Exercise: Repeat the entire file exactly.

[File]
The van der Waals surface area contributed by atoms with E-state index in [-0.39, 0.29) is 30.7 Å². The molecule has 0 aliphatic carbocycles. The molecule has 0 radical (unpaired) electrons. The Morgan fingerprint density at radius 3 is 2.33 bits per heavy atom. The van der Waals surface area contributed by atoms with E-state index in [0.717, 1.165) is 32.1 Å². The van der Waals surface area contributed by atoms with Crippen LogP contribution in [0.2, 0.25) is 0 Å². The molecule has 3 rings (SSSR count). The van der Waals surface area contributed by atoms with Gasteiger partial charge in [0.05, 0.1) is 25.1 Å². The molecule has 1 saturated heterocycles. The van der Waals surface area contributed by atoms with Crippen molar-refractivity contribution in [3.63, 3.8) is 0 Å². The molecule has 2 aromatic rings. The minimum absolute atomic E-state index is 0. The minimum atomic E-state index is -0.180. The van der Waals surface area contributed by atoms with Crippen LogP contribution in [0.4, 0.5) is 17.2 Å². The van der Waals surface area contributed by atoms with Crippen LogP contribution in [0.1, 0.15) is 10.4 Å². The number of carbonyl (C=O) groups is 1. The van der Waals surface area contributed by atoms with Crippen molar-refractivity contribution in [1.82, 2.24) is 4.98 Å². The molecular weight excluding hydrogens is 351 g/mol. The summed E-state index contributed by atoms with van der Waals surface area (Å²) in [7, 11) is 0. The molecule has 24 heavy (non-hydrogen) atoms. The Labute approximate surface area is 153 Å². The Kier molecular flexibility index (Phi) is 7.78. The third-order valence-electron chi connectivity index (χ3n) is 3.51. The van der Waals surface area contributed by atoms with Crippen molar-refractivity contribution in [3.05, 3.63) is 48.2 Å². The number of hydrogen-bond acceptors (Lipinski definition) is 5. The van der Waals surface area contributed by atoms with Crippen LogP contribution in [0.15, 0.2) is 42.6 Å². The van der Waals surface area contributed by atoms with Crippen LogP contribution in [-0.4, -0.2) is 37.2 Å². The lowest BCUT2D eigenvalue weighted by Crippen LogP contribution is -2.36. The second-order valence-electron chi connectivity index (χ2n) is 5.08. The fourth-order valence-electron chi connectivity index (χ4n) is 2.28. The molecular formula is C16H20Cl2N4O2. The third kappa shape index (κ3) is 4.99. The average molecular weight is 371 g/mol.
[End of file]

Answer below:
The van der Waals surface area contributed by atoms with E-state index in [-0.39, 0.29) is 30.7 Å². The molecule has 0 aliphatic carbocycles. The molecule has 0 radical (unpaired) electrons. The Morgan fingerprint density at radius 3 is 2.33 bits per heavy atom. The van der Waals surface area contributed by atoms with E-state index in [0.717, 1.165) is 32.1 Å². The van der Waals surface area contributed by atoms with Crippen LogP contribution in [0.2, 0.25) is 0 Å². The molecule has 3 rings (SSSR count). The van der Waals surface area contributed by atoms with Gasteiger partial charge in [0.05, 0.1) is 25.1 Å². The molecule has 1 saturated heterocycles. The van der Waals surface area contributed by atoms with Crippen molar-refractivity contribution in [3.63, 3.8) is 0 Å². The molecule has 2 aromatic rings. The minimum absolute atomic E-state index is 0. The minimum atomic E-state index is -0.180. The van der Waals surface area contributed by atoms with Crippen LogP contribution in [0.4, 0.5) is 17.2 Å². The van der Waals surface area contributed by atoms with Crippen LogP contribution in [0.1, 0.15) is 10.4 Å². The number of carbonyl (C=O) groups is 1. The van der Waals surface area contributed by atoms with Crippen molar-refractivity contribution in [1.82, 2.24) is 4.98 Å². The molecular weight excluding hydrogens is 351 g/mol. The summed E-state index contributed by atoms with van der Waals surface area (Å²) in [7, 11) is 0. The molecule has 24 heavy (non-hydrogen) atoms. The Labute approximate surface area is 153 Å². The Kier molecular flexibility index (Phi) is 7.78. The third-order valence-electron chi connectivity index (χ3n) is 3.51. The van der Waals surface area contributed by atoms with Crippen molar-refractivity contribution in [3.05, 3.63) is 48.2 Å². The number of hydrogen-bond acceptors (Lipinski definition) is 5. The van der Waals surface area contributed by atoms with Crippen LogP contribution in [0.15, 0.2) is 42.6 Å². The van der Waals surface area contributed by atoms with Crippen LogP contribution in [-0.4, -0.2) is 37.2 Å². The lowest BCUT2D eigenvalue weighted by Crippen LogP contribution is -2.36. The second-order valence-electron chi connectivity index (χ2n) is 5.08. The fourth-order valence-electron chi connectivity index (χ4n) is 2.28. The molecular formula is C16H20Cl2N4O2. The third kappa shape index (κ3) is 4.99. The average molecular weight is 371 g/mol.